Surviving until the legal industry was ready for our product!  We saw the need for Hire an Esquire in 2009 and launched the initial product in 2011, but law firms were not ready for it then.  There were some lean years at the beginning, but the tide has definitely shifted and our growth in the past 6 months has been phenomenal. We were a bit too early, but luckily we had enough conviction to stick with it.

7) What is the demographic of your main customer?
We work primarily with AM Law 200 firms and Fortune 500 legal departments.  However, the beauty of a technology platform like Hire an Esquire is that it's accessible to firms and businesses of all sizes.  Once they are verified, firms can simply log in to post jobs and get matched with the best attorney and paralegal candidates around the country.

Where are you in terms of funding?
We closed a seed round in December 2013 for $350,000. We look forward to raising a $2-3M Series A at the end of this year.

9) What changes do you foresee in the company? the legal industry?

For Hire an Esquire, we look forward to expanding geographically to fully penetrate the top 5 cities that are legal hotspots, since to date we have only been in the Philadelphia and New York markets.  We're also launching several innovative programs that go above and beyond what is traditionally considered to be legal staffing, so stay tuned! As the industry changes, we plan to change with it.

For the legal industry, there will be an evolution both in terms of how the law is practiced and how law firms are operated, driven by the adoption of new technologies. 

Any advice for aspiring legal entrepreneurs?

It’s a lot harder than you think so be prepared! Lawyers are one of the most challenging markets to sell to. You can’t just do SEO and expect people to come—there’s a lot of traditional sales and brand building. Don’t expect any shortcuts, just stick with it and focus on building strong relationships.   

Saturday, May 17, 2014

FairDocument: 80/20 Estate Planning

By Kara Shacket

Jason Brewster is the CEO and founder of FairDocument, a low-cost alternative to estate and trust planning that offers clients an attorney review of their documents.

Jason is an entrepreneur by trade and a fellow at the Center for Legal Informatics (CodeX) at Stanford University. Prior to FairDocument, Jason tried to use a self-help book to aid in his estate planning. He ran into specific questions that the book simply didnt answer. Aggravated that the answer wasnt there, he found that engaging in a few minutes of meaningful time from an attorney to be extremely helpful. Thus, the model for FairDocument was born.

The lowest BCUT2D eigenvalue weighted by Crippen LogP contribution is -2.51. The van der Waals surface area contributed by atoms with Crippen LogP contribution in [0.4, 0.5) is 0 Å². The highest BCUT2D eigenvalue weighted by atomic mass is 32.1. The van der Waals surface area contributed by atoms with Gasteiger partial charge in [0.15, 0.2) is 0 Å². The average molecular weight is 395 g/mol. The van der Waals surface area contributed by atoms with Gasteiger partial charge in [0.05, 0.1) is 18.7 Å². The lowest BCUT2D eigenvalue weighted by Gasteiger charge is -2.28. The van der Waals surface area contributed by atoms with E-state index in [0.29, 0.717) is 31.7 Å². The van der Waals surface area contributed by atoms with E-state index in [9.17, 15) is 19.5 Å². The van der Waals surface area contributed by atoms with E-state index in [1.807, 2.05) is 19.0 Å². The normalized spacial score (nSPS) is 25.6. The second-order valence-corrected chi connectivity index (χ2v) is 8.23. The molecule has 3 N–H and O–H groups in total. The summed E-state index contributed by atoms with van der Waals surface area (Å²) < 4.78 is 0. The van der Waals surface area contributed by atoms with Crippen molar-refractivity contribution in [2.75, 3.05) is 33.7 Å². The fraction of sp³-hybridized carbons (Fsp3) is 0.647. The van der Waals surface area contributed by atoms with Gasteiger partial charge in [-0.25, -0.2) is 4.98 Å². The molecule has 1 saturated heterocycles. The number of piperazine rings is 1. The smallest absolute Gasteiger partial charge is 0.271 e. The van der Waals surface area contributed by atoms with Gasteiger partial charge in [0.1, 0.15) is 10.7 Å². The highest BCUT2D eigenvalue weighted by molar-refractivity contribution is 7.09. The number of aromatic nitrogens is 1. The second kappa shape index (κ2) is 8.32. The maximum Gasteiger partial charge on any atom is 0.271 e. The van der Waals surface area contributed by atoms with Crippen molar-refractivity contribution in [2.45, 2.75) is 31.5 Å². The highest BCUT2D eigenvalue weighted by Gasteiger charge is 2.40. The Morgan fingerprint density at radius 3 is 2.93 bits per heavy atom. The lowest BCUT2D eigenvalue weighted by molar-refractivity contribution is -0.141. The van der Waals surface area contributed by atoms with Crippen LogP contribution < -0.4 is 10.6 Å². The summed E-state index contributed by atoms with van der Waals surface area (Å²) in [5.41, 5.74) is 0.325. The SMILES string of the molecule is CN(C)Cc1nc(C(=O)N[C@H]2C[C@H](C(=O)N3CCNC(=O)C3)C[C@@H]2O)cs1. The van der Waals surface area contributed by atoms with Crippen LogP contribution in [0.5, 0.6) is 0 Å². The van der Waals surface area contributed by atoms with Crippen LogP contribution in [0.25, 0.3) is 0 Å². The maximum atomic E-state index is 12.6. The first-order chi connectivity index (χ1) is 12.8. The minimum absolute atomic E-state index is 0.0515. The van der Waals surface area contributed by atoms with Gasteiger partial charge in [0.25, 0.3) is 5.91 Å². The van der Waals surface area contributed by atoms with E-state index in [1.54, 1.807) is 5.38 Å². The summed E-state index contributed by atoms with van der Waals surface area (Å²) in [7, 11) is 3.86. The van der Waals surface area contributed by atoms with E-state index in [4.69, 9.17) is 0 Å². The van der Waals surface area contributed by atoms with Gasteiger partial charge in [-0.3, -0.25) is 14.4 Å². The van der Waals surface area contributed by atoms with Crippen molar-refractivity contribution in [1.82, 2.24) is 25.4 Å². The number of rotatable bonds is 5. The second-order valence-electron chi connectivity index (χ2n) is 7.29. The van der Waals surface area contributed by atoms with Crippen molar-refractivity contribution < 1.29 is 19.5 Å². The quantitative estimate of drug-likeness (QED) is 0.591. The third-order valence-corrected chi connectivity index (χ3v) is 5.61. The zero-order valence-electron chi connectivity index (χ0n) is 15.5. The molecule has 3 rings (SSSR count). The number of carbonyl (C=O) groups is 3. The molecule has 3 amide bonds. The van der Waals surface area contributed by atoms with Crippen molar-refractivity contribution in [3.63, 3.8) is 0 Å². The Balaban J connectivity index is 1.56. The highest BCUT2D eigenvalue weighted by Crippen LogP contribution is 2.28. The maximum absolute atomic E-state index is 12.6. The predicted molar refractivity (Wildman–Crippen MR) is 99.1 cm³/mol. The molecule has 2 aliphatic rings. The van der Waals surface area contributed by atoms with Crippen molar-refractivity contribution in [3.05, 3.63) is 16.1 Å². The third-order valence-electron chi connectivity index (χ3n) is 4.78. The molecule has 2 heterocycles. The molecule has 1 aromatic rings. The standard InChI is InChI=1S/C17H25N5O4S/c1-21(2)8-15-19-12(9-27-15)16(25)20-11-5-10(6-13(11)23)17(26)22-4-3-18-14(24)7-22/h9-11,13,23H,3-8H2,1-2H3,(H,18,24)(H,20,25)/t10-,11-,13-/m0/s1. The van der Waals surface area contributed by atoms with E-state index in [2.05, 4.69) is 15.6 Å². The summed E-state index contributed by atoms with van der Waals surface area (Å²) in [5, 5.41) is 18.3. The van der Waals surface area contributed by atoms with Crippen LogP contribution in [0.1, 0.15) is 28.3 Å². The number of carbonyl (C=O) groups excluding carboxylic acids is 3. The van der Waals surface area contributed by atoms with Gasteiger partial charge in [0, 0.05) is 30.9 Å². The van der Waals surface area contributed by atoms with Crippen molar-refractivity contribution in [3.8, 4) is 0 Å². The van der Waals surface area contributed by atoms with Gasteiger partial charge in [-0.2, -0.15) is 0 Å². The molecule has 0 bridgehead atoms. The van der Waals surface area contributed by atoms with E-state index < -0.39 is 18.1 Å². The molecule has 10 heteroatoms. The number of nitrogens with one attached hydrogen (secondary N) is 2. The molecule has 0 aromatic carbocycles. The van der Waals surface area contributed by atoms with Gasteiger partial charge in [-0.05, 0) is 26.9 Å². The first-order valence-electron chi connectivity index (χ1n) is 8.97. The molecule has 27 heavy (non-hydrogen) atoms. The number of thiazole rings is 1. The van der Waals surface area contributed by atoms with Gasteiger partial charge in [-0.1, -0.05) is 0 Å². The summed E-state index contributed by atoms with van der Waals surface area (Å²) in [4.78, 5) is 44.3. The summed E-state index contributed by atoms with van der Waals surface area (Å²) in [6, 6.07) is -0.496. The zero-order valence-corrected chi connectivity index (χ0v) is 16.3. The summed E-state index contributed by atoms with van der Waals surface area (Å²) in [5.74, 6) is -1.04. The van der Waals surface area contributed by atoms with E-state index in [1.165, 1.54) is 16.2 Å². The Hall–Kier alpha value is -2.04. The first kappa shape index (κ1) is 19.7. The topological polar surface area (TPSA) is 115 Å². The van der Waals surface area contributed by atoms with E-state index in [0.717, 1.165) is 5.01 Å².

Alongside colleagues Quanqiu Wang and Justin Yarmark, Brewster originally explored many options, including using artificial intelligence to create contracts. Due to their complexity, other documents such as contracts are still in the works. In the meantime, his team created FairDocument, to provide low-cost attorney services for estate planning.  They combined the do-it-yourself philosophy with the expertise of attorneys to help clients create estate plans.
Another pseudo-application of the pareto principle (see previous post on SnapTerms), FairDocument recognizes that 80% of clients have similar estate planning needs. FairDocument thus uses standardized forms, and then calls in the lawyers to refine the estate planning documents to each clients specific needs.

According to FairDocument, in general, there are three triggers that indicate its time for an estate plan: (1) Children; (2) Net worth greater than $150,000; or (3) Home ownership.  Estate planning can direct assets according to the wishes of the deceased. Without an estate plan, assets may be subject to probate and unfavorable allocations and tax results may occur. Estate planning gives the deceased the power to decide where assets will go and minimizes estate taxes paid.

FairDocument currently provides estate planning services to residents in California, Virginia, Mississippi, New Hampshire, Vermont, Rhode Island and Massachusetts. Colorado and Montana are in the works. They hope to expand services to more states soon.